All about Alain de Botton’s book: A Week at the Airport

Aaron Britt, the senior editor over at Dwell Magazine has been reading Alain de Botton’s book, A Week at the Airport: A Heathrow Diary, and was pretty sure fans of Stuck at the Airport would be interested in his two-part review.


He’s right. de Botton’s book is all about the time he spent as writer-in-residence at the British Airways terminal in London’s Heathrow Airport.

If you haven’t got your own copy of the book yet, you can read an excerpt in the New York Times and then wing your way over to Britt’s review.

Here’s an excerpt from that:

My favorite bit comes when he gets to Richard Roger’s eye-goggling architecture itself. He lucidly declares that the building’s soaring supports “were endowed with a subcategory of beauty we might refer to as elegance, present whenever architecture has the mnodest not to draw attention to the difficulties it has surmounted. On top of their tapered necks, the columns balanced the 400-metre [sic] roof as if they were holding up a canopy made of linen, offering a metaphor for how we too might like to stand in relation to our burdens.” Nice stuff.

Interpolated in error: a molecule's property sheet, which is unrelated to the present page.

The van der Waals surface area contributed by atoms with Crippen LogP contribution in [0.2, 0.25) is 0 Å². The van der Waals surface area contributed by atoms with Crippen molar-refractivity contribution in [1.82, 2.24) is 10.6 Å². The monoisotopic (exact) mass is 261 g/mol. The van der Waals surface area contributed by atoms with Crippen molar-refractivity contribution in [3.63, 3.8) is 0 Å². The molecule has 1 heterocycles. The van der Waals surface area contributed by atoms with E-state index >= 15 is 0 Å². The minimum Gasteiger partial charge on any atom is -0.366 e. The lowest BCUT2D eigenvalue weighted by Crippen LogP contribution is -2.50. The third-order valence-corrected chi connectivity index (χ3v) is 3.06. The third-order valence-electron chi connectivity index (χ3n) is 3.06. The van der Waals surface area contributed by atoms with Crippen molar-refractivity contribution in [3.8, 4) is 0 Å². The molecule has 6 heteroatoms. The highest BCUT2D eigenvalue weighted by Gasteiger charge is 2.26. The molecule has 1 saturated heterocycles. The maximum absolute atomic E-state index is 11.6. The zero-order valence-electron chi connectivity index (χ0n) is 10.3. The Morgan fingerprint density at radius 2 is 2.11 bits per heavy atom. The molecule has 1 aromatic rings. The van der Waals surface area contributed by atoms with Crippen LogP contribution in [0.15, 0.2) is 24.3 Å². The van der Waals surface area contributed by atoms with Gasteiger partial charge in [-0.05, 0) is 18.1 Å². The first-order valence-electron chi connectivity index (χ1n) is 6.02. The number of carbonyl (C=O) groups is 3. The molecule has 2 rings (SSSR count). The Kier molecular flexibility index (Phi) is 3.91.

Britt plans to post the second part of his review on Thursday and says:

I think that the second half, dominated by an assessment of what’s beyond the security gate is far more fruitful for de Botton. His natural position of informed ruminator gets going as he takes us on more of a guided tour of the security zone, shopping area, and first class lounge. He’s best when making connection between physical spaces and desire then when focusing on individual people. The space itself, and more importantly, our rituals in it show through better in the second half, the throat-clearing of the early pages now nicely laid to rest.

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